Lime Legal

Don’t call us…

Published 21 April 2023

Shocked by the way tenants have had their housing complaints ignored in Kensington and Chelsea, local councillor Emma Dent Coad has compiled a report detailing the neglect. ROOF reports

Three years after becoming a councillor in the wealthy inner London borough of Kensington and Chelsea, Emma Dent Coad is shocked at the inefficiency of some registered social landlords (RSLs) and their lackadaisical approach to tenants’ grievances.

Her election in Golborne, a ward with a high proportion of tenants, has brought to light serious deficiencies in the way RSLs respond to complaints which, she claims, verge on the criminally neglectful.

Coad has issued a report on RSLs’ handling of casework which highlights common failings together with some real horror stories. The report relates a number of cases where social landlords took several weeks to respond to their tenants’ complaints, and some instances where complaints were ignored altogether.

In one case, Coad says, she had to exert pressure on a housing officer who showed extreme reluctance to assist a couple who were in a desperate state and contemplating suicide. In another, a disabled resident waited seven months for her front door to be mended, leaving her at risk of crime or physical attack.

Another couple reported that they received a bill for over £1,000 for cleaning and maintenance work that had not been carried out. They had to wait five weeks, living under the threat of eviction, before getting a response to their complaint.

At least two vulnerable tenants were evicted on grounds Coad regards as insufficient.

‘Apart from the almost criminal inefficiency of some officers, others are so condescending and rude that it is shocking,’ Coad said. ‘I personally witnessed such comments and had to complain.

‘Many officers treat tenants as their enemy, rather than as customers. RSLs are particularly weak when dealing with harassment and neighbour nuisance – often the solution is to move the victim, rather than address the issue of intimidation.

‘I want to ensure better training for housing officers. There are good officers and chief executives, but we need more like them.’

Coad says that when she became a councillor she was particularly concerned about the plight of residents in difficulty or disadvantaged by physical or mental ill health or language. She has dealt with scores of cases, most of which relate to housing.

Her report deals with Kensington Housing Trust, Octavia Housing, Paddington Churches Housing Association and Kensington and Chelsea’s tenant management organisation (TMO). The worst performing landlords were marked out by unevenness and incompetence in the way in which they handled cases.

‘I work part-time, and can be dealing with up to 20 or 30 live cases at a time,’ Coad says. ‘It is almost impossible to provide a fair service to residents when having to chase organisations repeatedly for a response.’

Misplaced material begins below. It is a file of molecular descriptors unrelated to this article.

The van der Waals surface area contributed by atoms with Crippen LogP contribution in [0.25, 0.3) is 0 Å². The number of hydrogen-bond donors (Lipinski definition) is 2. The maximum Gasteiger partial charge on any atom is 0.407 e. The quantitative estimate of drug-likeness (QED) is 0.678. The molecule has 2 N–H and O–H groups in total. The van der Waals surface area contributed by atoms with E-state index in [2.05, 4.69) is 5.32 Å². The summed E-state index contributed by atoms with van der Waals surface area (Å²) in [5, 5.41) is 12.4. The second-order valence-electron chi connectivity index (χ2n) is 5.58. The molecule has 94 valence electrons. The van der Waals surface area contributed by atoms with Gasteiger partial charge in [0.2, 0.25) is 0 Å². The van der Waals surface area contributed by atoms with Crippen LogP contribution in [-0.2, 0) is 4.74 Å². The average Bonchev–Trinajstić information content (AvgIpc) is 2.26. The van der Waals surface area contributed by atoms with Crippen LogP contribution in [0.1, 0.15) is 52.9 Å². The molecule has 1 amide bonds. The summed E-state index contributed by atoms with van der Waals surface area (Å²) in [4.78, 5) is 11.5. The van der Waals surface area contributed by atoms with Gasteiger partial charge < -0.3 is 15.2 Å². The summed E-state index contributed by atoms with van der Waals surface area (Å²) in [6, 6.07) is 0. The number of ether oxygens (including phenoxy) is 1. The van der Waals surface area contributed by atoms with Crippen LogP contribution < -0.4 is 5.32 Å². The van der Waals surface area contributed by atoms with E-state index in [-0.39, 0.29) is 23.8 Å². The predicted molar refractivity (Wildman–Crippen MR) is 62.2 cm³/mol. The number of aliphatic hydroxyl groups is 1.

Issues included disputes over housing and rehousing, homelessness, rough sleeping, disability, home care, overcrowding, antisocial behaviour, neighbour harassment, nuisance dogs, pest control, repairs and maintenance, debt, rent arrears, threatened and actual eviction, and drug dealing.

Cases involving evictions and threatened evictions (just over 10 per cent) were restricted to Kensington and Chelsea’s TMO and Kensington Housing Trust. But antisocial behaviour/dogs (17 per cent) and conflicts about housing, maintenance and property repairs (59 per cent) made up the bulk of the cases dealt with.

While some of these cases involved just a few emails, others took up many hours of visits, phone calls and meetings. There were just seven ‘success stories’ out of 41 cases, with four families rehoused, one no longer in debt, one having a bill cancelled and – in a joint effort with other councillors – a crackhouse being closed down.

However the bulk of the cases were far more problematic. A couple with one partner bedridden was living in very poor housing. The RSL ignored emails and phone calls, and when the condition of the ill partner deteriorated the caring partner was close to mental breakdown and talking about committing suicide.

‘Apart from the almost criminal inefficiency of some officers, others are so rude that it is shocking’

‘After more than six months, in which I never received a single reply from the chief executive to phone calls and 38 emails, the couple were rehoused. However, the caring partner suffered a breakdown and was hospitalised, which was no great surprise after what they had endured,’ Coad says.

‘One of the worst cases I dealt with concerned a disabled resident, who had countless problems related to repairs and accessibility, which have been made worse by the inaction of the RSL. I phoned and emailed the housing manager, with no response.